Other Amazon Fish
Although we did not see these in the Amazon the huge Pirarucu (aka Paiche or Arapaima) was undoubtedly below us at some stage. It is the world’s largest freshwater fish, growing up to 10feet. An air breather (it needs to surface every 15 mins to gulp air) it is a carnivorous catfish. It maybe the world’s most ancient fish, dating to at least 200 million years (Jurassic). Its Tupi name means red fish.
Another fish we must have passed over is the Tambaqui. This large fish eats only fruit and seeds, despite being a close relative to the pirana. They play an important role in spreading seeds through the forest as they only digest the fruit.
A well-known fish is a catfish, the Candiru (Pencil catfish). Supposedly it swims up your urine stream, thinking it is a fish gills and lodges itself in your genitals using head spines, In reality it finds its victims using sight and the physics of fluid dynamics makes it impossible to swim up a stream of urine. It will feed off the host’s blood, mucus or scale mites for a few minutes before dropping off, leaving the host unharmed. It is a Tupi name meaning transparent.
Lastly the Electric Eel, which is a fish, not an eel. It can grow 8ft long and deliver a charge of 600 volts to stun its prey. The male makes a saliva nest for the eggs.

Interestingly the lake has two sides- it (as does most of the land here) belongs to the local tribe- one side has been licensed for agriculture (if they want), but the other side must be left to the jungle. As it happened the “agriculture” side mainly consisted of palms and banana trees, so it was not cropped like we understand although they did collect and sell the palm nuts and bananas. The sunrise red had turned to golden dawn light and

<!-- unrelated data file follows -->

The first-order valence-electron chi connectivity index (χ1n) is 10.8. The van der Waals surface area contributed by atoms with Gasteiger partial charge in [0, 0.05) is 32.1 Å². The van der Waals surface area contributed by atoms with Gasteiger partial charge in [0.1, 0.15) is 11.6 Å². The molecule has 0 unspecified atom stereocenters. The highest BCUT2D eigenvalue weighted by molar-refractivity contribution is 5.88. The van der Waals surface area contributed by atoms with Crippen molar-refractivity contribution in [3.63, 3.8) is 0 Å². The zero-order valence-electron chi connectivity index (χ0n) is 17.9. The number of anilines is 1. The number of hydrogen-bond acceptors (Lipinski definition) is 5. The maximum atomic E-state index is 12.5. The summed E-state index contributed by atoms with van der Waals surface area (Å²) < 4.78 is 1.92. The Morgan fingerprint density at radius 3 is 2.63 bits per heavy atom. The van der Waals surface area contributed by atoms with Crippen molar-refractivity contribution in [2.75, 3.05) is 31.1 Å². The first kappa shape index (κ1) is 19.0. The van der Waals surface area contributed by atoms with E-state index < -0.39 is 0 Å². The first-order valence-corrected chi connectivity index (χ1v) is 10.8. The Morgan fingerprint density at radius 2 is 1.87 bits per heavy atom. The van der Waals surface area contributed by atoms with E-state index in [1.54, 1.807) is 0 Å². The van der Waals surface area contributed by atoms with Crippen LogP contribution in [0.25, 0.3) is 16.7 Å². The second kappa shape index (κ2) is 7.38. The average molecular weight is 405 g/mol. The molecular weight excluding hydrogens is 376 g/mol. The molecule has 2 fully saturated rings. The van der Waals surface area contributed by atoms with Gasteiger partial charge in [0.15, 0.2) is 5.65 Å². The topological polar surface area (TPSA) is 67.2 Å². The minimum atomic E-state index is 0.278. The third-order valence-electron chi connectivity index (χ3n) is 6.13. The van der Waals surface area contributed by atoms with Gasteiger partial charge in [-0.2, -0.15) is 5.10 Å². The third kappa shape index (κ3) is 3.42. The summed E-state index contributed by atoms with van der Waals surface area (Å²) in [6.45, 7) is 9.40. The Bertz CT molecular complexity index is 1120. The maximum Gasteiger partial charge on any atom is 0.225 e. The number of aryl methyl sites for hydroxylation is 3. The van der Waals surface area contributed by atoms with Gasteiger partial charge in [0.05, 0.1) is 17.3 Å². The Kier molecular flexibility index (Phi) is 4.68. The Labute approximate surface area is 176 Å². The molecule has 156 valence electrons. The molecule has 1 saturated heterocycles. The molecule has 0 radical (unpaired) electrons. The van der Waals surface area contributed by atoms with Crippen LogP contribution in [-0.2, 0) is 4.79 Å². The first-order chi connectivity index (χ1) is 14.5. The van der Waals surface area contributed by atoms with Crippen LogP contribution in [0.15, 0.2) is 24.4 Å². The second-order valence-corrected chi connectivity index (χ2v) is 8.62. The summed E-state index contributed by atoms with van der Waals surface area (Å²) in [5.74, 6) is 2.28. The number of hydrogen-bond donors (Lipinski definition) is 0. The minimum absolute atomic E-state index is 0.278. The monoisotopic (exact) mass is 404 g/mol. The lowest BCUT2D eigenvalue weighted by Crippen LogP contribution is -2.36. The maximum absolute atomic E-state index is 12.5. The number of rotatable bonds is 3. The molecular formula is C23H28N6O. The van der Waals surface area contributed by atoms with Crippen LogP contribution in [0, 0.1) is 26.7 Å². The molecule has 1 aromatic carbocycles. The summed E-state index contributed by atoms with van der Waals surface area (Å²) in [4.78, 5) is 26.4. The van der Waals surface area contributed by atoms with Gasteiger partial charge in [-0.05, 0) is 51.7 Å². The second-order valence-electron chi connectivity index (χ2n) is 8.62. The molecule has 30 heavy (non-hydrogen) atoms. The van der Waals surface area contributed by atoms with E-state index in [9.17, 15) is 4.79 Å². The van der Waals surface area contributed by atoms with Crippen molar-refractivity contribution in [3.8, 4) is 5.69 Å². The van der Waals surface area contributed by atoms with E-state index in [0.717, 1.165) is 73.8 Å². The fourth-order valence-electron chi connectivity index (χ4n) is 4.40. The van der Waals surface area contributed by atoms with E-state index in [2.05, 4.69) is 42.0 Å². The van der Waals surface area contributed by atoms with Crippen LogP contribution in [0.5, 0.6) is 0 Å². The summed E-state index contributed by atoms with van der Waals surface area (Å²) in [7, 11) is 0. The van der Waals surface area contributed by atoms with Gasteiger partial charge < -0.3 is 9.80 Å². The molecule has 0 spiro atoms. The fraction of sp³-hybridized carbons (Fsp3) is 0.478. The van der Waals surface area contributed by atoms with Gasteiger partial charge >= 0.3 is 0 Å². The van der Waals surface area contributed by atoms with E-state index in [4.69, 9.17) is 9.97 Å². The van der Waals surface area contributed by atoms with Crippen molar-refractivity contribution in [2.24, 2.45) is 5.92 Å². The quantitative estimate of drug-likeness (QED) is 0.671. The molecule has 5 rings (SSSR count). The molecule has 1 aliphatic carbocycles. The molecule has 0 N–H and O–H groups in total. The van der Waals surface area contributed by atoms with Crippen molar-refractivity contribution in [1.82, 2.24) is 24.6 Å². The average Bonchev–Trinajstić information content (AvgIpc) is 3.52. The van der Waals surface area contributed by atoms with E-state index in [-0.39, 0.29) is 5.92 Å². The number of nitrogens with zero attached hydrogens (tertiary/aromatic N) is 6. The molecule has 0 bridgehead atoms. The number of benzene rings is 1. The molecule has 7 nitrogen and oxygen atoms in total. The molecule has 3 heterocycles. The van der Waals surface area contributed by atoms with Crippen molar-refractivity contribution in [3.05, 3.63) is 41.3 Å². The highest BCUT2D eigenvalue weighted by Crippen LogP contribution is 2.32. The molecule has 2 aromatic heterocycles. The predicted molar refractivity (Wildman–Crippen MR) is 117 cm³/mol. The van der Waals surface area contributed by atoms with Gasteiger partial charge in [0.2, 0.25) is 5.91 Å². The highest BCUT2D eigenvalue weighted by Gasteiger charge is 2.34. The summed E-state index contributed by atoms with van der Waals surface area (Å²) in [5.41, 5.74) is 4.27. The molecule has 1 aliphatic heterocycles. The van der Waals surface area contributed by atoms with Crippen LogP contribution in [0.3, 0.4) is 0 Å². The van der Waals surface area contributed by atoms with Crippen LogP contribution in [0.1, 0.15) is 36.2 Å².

suddenly we heard screeches and calls- it was the very rare Giant River Otters.
Giant River Otter
The giant otter is the largest of the Mustelidae family (which include weasels, otters and ferrets). It reaches a length of 5 foot by eating 3kg of catfish and pirana every day. There are only 5,000 left in the wild- this covers the whole of the Amazon, making us very lucky indeed. The giant otter lives in extended family groups of 3-20 and each is uniquely identifiable by its throat patch. Their various calls all have meaning, whether to warn or alarm.
We were really lucky as it was a family group with the parents teaching the three cubs to swim and fish (apparently otter cubs are not especially keen on swimming and need a lot of instruction), so they were out and about a lot. We got really close and could see and hear them for quite a long time. Our guide said it was unusual to get so close and many sites I’ve read agree. After 20/30 minutes looking at the otters they all vanished, and we saw why- a large Caiman was stalking in the rushes. It was about 7- 8 am (we hadn’t put watches on) and the sun was definitely up, so we punted back to shore and began a slower walk through the forest, looking at detail in forest fauna and flora. Among other things we saw